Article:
Absence seizures (known earlier as ‘petit mal’ seizures) are characterized by sudden ‘blank out’ or lapse of awareness of surroundings. When seizure strikes, the patient stops activities abruptly and stares into space for a short period of time. The blanking out may last only for a few seconds.
The person may not have memory of loss of consciousness that happened when he/she recovers from the seizure. These seizures may or may not be frequent. Some have absence seizure once in a while, while in others it may occur several times in an hour. If seizures are frequent, it may affect the child’s learning abilities.
These seizures are more commonly seen in children in the age group of 4-14 years. Some older teens and adults may also have it. Most of the children outgrow this condition when they get older. Some may develop another type of generalized seizure called tonic-clonic seizure.
Short-term lapse of awareness is the most common symptom of absence seizure. As the ‘blanking out’ stage occurs only for a short period of time, and also resemble day dreaming, this symptom may go unnoticed in many patients. Absence seizures are categorized into two – typical and atypical.
Typical absence seizure
It begins abruptly and last for about 20 seconds before resolving completely. Patients with this seizure may just stare at one location, unresponsive to the surroundings.
Some patients may make movements like chewing, fluttering of eyelids, or rubbing fingers. Once the seizure is through the person return back to the activity with no memory of loss of consciousness.
Atypical absence seizure
This seizure begin more slowly and last longer. Some patients may stumble and fall down during seizure. After regaining consciousness, the patient may feel confused for some time. This type of absence seizure may persist in adulthood.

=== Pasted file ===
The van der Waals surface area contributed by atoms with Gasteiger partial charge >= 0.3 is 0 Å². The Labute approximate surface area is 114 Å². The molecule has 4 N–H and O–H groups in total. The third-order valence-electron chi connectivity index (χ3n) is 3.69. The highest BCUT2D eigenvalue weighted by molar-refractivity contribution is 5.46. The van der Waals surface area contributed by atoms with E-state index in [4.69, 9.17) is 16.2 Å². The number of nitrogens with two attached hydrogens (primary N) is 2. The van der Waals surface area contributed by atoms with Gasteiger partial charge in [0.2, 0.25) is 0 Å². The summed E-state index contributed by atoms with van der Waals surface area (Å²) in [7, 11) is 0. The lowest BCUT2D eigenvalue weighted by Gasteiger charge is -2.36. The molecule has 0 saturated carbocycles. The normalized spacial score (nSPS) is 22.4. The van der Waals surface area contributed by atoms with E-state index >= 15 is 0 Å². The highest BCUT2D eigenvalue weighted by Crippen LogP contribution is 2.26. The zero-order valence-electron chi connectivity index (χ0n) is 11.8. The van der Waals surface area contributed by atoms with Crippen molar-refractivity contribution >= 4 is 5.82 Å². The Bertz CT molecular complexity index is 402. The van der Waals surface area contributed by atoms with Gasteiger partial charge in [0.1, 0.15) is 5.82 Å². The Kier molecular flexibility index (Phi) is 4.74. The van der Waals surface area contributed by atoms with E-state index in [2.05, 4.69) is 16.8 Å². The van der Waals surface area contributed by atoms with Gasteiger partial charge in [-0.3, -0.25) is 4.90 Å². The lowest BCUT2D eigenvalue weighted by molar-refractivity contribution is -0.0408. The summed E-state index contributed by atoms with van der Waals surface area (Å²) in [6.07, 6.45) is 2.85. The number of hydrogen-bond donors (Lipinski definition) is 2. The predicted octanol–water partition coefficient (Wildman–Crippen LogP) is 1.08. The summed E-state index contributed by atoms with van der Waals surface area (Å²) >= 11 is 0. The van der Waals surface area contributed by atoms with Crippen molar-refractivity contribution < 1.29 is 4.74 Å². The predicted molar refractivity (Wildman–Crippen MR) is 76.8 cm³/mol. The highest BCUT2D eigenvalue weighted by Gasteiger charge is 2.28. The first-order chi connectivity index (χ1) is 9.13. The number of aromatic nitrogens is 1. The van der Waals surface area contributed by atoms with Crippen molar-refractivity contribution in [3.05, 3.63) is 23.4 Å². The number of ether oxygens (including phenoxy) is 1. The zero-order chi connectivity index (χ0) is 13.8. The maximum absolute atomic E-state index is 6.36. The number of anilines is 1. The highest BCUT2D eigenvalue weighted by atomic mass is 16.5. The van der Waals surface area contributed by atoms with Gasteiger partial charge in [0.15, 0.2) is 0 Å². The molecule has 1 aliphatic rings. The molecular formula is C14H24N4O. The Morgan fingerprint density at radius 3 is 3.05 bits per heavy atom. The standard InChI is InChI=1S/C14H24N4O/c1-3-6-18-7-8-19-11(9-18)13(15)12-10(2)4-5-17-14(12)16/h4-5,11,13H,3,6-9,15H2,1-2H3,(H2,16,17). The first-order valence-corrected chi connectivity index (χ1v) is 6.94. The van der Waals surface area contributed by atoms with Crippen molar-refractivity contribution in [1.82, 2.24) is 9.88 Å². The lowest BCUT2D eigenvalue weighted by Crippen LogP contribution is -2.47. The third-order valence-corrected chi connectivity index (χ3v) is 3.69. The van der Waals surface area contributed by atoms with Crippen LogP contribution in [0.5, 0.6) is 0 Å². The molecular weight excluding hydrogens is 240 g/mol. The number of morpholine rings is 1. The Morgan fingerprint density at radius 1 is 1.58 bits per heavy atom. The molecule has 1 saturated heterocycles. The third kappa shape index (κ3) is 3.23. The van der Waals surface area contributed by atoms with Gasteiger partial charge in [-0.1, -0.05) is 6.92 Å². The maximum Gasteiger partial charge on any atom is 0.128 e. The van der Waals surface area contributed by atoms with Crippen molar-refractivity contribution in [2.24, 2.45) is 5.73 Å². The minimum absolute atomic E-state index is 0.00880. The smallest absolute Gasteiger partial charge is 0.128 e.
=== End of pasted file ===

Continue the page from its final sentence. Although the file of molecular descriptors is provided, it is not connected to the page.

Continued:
Diagnosis often depends on the description of seizure. But in some cases, a description may not be enough to have a confirmatory diagnosis.
Electroencephalogram (EEG) helps to measure the electrical activity and to track abnormalities during seizures. Typical pattern of the brain activity during seizures helps in the identification of absence seizures.
Treatment includes Anti-seizure medications for stabilizing the electrical activity of brain and to prevent seizures. Low doses are given in the beginning and increased later as per need in the later stages. Some of the common anti-seizure drugs prescribed are ethosuximide, valproic acid, and lamotrigine. Prognosis is good with medication, with most of the children being able to cease anti-seizure medications by late teenage years. When seizures are controlled, learning and other aspects also get back to normal. About 70% of the children with absence seizures outgrow the condition by the time they are teenagers. This is particularly true of those children who had an early onset of seizures.
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